Editor's note: The following commentary was written by Texas Farm Bureau Director of Publications Mike Barnett and was originally posted on the Texas Agriculture Talks webiste.
The chatter about where Texas gets water to meet a future population explosion has taken an ugly turn lately as agriculture—the state’s largest water user—is being accused of wasting water.
The criticism comes on the heels of last year’s devastating drought which left many areas high and dry and has many speculating on how Texas will meet future water needs.
What really grabbed my attention was a recent editorial in the Houston Chronicle that suggested agriculture will be responsible for future water shortages in high growth areas of Texas, which is nonsense.
Then there is an activist group called Environment Texas that is on a water conservation campaign, labeling agriculture and other users as “water hogs” in their attempts to grab attention and stir change.
What seems to be forgotten in this debate is that people have to eat. And crops and livestock need water to grow. Still, agriculture is an easy target because it is the single biggest user of water in Texas. And I’m not here to tell you that every single drop of that water is used wisely. But I can tell you a remarkable record of agriculture’s water use in Texas over the past four decades.
The total number of irrigated farm acres in Texas declined 18 percent from 1974 to 2008, while the total amount of water used for irrigation dropped by 32 percent. Those numbers come from the USDA Census of Agriculture, Farm and Ranch Irrigation Survey.
Irrigated corn production increased from 138 bushels per acre in 1981 (the first year irrigated corn numbers are available) to 202 bushels per acre in 2010, a 46 percent increase, according to USDA’s National Agricultural Statistics Data Base. Irrigated cotton production per acre more than tripled from 335 pounds in 1974 to 1,015 pounds in 2010.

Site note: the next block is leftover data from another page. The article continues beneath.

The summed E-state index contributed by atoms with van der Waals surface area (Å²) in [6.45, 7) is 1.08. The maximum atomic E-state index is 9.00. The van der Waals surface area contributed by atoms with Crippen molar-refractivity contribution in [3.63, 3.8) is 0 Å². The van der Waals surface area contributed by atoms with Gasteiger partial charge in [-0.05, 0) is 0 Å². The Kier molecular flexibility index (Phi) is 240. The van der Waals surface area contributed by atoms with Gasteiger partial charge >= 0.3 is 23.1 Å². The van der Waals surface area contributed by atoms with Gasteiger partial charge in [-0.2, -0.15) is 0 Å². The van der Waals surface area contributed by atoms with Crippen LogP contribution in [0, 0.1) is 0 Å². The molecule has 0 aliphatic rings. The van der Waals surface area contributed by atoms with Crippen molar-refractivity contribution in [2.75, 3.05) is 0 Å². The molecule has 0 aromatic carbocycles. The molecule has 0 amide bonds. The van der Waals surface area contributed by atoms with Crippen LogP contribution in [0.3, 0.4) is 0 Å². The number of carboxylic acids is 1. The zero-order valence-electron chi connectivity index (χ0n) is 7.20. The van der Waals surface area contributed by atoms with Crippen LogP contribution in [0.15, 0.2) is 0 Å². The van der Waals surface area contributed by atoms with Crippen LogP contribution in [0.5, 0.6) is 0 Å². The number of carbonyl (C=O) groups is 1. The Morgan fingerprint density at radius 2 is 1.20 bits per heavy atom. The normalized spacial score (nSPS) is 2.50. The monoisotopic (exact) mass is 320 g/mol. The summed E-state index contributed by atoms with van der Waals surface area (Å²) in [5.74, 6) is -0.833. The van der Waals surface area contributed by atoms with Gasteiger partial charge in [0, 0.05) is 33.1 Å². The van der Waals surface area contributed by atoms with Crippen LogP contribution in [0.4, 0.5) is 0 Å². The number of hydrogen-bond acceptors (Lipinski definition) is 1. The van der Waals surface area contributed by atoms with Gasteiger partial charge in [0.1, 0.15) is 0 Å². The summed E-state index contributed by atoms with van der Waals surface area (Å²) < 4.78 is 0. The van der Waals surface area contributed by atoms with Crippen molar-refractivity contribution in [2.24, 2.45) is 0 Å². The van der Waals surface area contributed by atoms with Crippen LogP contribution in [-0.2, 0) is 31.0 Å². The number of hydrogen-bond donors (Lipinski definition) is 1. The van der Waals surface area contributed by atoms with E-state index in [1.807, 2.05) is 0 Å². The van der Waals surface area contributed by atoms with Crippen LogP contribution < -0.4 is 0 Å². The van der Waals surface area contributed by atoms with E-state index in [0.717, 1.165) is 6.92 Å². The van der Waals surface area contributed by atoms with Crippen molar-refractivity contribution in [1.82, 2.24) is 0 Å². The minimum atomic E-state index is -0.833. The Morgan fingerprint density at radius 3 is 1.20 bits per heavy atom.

In other words, Texas farmers are doing a whole lot more with a lot less water. That doesn’t sound like water waste and inefficiency to me.
But we can do better. As can industry and municipalities. We have to because Texas will only get thirstier.
Conservation is part of the answer. But so is exploration of new methods of obtaining fresh water such as desalination and recycling waste water. We need to repair existing water distribution systems and draw plans for future systems. New incentives to use less water must be developed and funding for water improvements must be addressed.
The Texas water debate may become intense and ugly, especially if Texans choose sides and pitch rural interests against urban. The better alternative is to work together to wisely manage this precious resource to ensure our prosperity for years to come.